South London child vaccine rates below average to protect against ‘deadly’ diseases

Parents and carers are being urged to get their children vaccinated against measles, mumps and rubella (MMR), as new figures show South London is below the national vaccine rate average.

The call to protect children against potentially fatal consequences comes after data published by NHS England for 2022/23 showed that MMR vaccination programmes in South London were not able to meet the uptake recommended by the World Health Organisation (WHO).

The WHO recommends that nationally at least 95 per cent of children have jabs for diseases that can be stopped by vaccines to prevent outbreaks.

The latest national average percentage of children receiving both MMR doses before their fifth birthday in England stands at 84.5 per cent.

Croydon, Merton and Wandsworth boroughs have the lowest uptake in South London of children in this category, all below 76 per cent.

Nearly 30 per cent of children in Croydon have not completed their MMR vaccine course before the age of five.

Bromley had the highest vaccination rate in South London for both MMR jabs by age five, at 87 per cent, with Bexley and Greenwich just behind.

The medical director for the NHS in South-west London, Dr John Byrne, said large numbers of unvaccinated children could be deadly.

Dr John Byrne, medical director for the NHS in South-west London (Picture: NHS South West London)

Dr Byrne said: “Vaccines are the most effective method parents and carers can use to protect children against disease. Most children in South-west London have been vaccinated against measles, mumps and rubella, however a quarter still remain unprotected.

“Measles, mumps and rubella easily spread between unvaccinated people and can be very serious, and even deadly, so it is important that parents make sure their children are protected against MMR as we head towards the winter months.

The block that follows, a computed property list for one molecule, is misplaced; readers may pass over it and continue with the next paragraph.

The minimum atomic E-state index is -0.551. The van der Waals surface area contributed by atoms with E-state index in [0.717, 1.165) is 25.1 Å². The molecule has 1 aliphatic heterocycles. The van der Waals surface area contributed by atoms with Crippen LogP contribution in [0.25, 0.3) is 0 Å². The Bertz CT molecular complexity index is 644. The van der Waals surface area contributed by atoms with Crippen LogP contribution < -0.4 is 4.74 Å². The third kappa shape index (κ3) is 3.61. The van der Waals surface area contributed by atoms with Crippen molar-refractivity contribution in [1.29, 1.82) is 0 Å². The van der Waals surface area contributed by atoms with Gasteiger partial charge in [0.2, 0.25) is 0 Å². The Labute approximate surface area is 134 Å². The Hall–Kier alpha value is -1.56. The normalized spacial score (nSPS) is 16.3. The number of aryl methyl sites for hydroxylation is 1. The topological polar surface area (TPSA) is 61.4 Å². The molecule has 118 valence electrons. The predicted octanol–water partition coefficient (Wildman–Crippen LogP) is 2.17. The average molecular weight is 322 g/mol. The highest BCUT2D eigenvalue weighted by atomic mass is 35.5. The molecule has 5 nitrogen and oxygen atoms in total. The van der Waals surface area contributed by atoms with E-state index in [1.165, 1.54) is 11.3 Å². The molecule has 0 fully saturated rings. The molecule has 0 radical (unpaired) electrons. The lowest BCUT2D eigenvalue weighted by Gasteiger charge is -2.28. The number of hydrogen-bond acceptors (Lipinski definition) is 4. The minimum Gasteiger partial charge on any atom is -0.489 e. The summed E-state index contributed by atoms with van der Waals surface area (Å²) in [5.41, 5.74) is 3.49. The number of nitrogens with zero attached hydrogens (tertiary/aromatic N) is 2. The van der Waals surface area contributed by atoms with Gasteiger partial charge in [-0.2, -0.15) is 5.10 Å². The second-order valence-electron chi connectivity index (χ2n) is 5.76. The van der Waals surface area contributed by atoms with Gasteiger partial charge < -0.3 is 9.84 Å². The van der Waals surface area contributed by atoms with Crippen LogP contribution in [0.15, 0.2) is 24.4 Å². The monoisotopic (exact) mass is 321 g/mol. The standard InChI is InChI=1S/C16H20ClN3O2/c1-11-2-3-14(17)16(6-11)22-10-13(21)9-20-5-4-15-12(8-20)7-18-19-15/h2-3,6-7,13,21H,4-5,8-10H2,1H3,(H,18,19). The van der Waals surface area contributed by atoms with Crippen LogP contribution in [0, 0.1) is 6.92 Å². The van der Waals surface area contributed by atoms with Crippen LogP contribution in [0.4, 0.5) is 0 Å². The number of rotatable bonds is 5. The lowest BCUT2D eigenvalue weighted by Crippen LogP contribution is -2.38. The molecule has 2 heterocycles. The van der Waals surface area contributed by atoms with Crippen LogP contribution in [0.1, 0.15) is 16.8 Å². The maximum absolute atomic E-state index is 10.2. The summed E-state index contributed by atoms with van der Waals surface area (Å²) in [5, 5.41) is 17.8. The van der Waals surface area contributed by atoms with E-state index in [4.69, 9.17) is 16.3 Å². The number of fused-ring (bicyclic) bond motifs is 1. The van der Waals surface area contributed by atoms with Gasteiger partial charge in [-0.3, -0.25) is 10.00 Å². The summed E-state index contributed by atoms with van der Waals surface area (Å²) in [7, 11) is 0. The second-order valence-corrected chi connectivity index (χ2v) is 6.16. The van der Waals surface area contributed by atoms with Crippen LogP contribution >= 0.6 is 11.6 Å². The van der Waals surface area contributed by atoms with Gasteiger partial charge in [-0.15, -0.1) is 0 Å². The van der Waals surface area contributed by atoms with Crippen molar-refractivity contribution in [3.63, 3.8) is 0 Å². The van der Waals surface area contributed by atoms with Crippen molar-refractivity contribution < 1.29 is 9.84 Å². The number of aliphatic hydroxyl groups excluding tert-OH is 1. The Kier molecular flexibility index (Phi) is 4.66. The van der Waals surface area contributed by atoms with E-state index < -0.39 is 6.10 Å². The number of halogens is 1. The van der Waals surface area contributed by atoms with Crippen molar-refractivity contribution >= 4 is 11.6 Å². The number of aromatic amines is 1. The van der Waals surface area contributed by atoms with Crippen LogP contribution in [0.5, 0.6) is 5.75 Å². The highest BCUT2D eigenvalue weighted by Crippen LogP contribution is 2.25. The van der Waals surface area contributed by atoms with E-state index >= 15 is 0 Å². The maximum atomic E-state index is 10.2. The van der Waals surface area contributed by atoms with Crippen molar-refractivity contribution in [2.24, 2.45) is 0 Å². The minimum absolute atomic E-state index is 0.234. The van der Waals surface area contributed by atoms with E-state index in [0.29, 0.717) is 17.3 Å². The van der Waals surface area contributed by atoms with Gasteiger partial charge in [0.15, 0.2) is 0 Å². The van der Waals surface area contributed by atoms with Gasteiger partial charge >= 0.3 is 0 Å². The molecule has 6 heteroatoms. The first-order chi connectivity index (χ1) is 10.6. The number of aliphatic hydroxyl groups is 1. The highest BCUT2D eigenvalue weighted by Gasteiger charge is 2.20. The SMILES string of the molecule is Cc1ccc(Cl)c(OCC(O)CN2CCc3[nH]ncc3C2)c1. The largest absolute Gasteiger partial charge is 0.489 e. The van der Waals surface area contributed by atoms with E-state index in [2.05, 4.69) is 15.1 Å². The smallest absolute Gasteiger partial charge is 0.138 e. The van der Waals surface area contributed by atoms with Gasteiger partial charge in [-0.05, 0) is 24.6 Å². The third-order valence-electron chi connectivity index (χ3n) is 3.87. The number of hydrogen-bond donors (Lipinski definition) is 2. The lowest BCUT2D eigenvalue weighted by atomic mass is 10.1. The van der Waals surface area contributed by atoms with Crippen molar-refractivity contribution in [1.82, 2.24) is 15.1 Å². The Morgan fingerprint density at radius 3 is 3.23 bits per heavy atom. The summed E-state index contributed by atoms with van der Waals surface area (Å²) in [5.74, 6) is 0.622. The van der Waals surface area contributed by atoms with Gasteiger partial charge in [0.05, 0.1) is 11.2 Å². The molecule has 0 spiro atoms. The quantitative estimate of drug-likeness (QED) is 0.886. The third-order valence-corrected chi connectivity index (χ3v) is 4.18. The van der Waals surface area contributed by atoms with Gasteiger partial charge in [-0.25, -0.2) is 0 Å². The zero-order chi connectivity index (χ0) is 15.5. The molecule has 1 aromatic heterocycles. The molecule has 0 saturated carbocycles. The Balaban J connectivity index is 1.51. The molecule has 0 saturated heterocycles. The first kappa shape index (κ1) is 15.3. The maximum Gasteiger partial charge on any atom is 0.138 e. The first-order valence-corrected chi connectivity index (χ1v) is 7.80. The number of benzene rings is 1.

“Millions of doses are delivered every year. It is safe for your child and will protect them, their friends and the wider community from these unpleasant but preventable diseases.

“So please check your child is up to date with their vaccines and contact your GP surgery about any missed doses as soon as possible.

“Parents or carers who are unsure can check in their child’s red book or with their GP practice to see if they have had the two MMR doses.”

Measles is an infection that spreads very easily and can cause serious problems in some people. It usually starts with cold-like symptoms, followed by a rash a few days later. Some people may also get small spots in their mouth.

Rubella is a rare illness that causes a spotty rash. It usually gets better in about a week, but it can be serious in pregnancy.

Mumps is a contagious viral infection. It is most recognisable by the painful swellings in the side of the face under the ears, giving a person with mumps a distinctive ‘hamster face’ appearance.

Other symptoms of mumps include headaches, joint pain and a high temperature, which may develop a few days before the swelling of the parotid glands.

(Picture: Pixnio)

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